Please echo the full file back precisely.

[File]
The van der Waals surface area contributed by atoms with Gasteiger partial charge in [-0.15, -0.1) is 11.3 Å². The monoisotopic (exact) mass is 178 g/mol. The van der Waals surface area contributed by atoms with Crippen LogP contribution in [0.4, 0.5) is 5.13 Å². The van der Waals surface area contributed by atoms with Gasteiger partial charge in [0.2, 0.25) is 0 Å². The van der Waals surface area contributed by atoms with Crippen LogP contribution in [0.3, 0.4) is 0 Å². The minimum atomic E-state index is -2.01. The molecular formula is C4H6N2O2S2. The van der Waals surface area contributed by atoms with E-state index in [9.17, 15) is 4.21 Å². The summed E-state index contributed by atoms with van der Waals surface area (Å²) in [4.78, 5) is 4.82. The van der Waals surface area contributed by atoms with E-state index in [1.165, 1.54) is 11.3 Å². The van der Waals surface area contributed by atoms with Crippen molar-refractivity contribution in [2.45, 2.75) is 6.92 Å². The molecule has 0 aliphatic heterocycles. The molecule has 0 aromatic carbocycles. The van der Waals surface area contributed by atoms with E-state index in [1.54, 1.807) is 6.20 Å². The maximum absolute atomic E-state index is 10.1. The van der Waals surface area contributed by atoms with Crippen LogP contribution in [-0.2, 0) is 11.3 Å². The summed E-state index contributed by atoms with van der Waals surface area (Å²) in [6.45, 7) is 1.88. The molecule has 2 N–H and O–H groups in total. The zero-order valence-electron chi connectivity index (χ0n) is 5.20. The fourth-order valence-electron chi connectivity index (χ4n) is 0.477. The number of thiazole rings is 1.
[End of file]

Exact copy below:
The van der Waals surface area contributed by atoms with Gasteiger partial charge in [-0.15, -0.1) is 11.3 Å². The monoisotopic (exact) mass is 178 g/mol. The van der Waals surface area contributed by atoms with Crippen LogP contribution in [0.4, 0.5) is 5.13 Å². The van der Waals surface area contributed by atoms with Gasteiger partial charge in [0.2, 0.25) is 0 Å². The van der Waals surface area contributed by atoms with Crippen LogP contribution in [0.3, 0.4) is 0 Å². The minimum atomic E-state index is -2.01. The molecular formula is C4H6N2O2S2. The van der Waals surface area contributed by atoms with E-state index in [9.17, 15) is 4.21 Å². The summed E-state index contributed by atoms with van der Waals surface area (Å²) in [4.78, 5) is 4.82. The van der Waals surface area contributed by atoms with E-state index in [1.165, 1.54) is 11.3 Å². The van der Waals surface area contributed by atoms with Crippen molar-refractivity contribution in [2.45, 2.75) is 6.92 Å². The molecule has 0 aliphatic heterocycles. The molecule has 0 aromatic carbocycles. The van der Waals surface area contributed by atoms with E-state index in [1.54, 1.807) is 6.20 Å². The maximum absolute atomic E-state index is 10.1. The van der Waals surface area contributed by atoms with Crippen LogP contribution in [-0.2, 0) is 11.3 Å². The summed E-state index contributed by atoms with van der Waals surface area (Å²) in [6.45, 7) is 1.88. The molecule has 2 N–H and O–H groups in total. The zero-order valence-electron chi connectivity index (χ0n) is 5.20. The fourth-order valence-electron chi connectivity index (χ4n) is 0.477. The number of thiazole rings is 1.